On Dec. 29, Liberia ­welcomed a new president, former soccer star George Weah, who unseated the country's first female leader, Ellen Johnson Sirleaf. Sirleaf was a two-term incumbent who held office for 12 years.

The change in leadership was the first time in decades that power transitioned in Liberia from one democratically elected head-of-state to another without bloodshed.

For the Trump administration, the peaceful transfer also marked another milestone: The end of the "Deferred Enforced Departure" program, otherwise known as a "temporary protected status" for Liberians that began under President George H.W. Bush in 1991.

The DED/TPS program was extended by subsequent presidents - Bill Clinton, George W. Bush and Barack Obama. With the civil war over, Trump recently ordered the program to roll down by March 2019.

"By definition, TPS is temporary," said then-Homeland Security Secretary John Kelly, now White House chief of staff, announcing cuts to the program in June 2017. "It's meant to be temporary. It's not meant to be forever."

A memorandum issued by the Trump administration last month said conditions in Liberia have improved considerably since the war years.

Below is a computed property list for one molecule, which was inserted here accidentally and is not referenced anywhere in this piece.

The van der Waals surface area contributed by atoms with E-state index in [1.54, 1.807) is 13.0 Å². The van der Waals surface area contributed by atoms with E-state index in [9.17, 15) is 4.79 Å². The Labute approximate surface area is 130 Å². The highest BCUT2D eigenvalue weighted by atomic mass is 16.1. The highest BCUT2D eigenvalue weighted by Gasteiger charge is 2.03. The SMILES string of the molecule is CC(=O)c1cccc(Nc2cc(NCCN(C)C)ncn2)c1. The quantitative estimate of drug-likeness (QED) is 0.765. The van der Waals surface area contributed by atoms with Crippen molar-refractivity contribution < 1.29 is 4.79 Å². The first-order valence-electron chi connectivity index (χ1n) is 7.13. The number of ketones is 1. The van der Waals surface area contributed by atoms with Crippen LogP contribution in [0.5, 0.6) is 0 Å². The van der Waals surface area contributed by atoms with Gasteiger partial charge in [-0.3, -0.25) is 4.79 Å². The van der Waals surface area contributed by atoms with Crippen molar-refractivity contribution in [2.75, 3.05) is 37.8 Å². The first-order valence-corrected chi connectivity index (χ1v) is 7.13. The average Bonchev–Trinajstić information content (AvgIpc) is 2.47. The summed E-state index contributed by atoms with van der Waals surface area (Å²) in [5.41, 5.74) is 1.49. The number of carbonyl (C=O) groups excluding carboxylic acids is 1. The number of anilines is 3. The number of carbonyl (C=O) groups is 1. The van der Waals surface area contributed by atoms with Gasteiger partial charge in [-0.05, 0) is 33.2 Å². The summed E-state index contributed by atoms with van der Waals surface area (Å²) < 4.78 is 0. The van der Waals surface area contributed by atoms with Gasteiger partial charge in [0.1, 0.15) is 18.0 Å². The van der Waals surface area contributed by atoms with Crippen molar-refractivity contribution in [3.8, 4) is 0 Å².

Similar immigration protections are ending or have ended for Salvadorans, Haitians and Nicaraguans. Hondurans are the next group awaiting their fate.

Taken together, that could spell trouble for employers. Foreign-born workers make up 10 percent of the Minnesota labor pool and are its fastest-growing segment, according to the Minnesota Department of Employment and Economic Development.

"The health care industry is going to be impacted," said Alfreida Daniels, a Liberian-born community organizer with the Minneapolis Regional Labor Federation.

Industry advocates say the fate of immigrant workers could directly affect care for seniors of all ethnic backgrounds.

"Not only do we have an increasingly diverse workforce, we have an increasingly diverse senior population we're taking care of," said Patti Cullen, president of Care Providers of Minnesota, a trade association. "When we have really good workers who have come from Liberia, who have worked for us for years, it's like losing part of your family."

Wilson still sees plenty of instability in his homeland. He notes that Liberian families have set roots in the U.S. across more than a generation.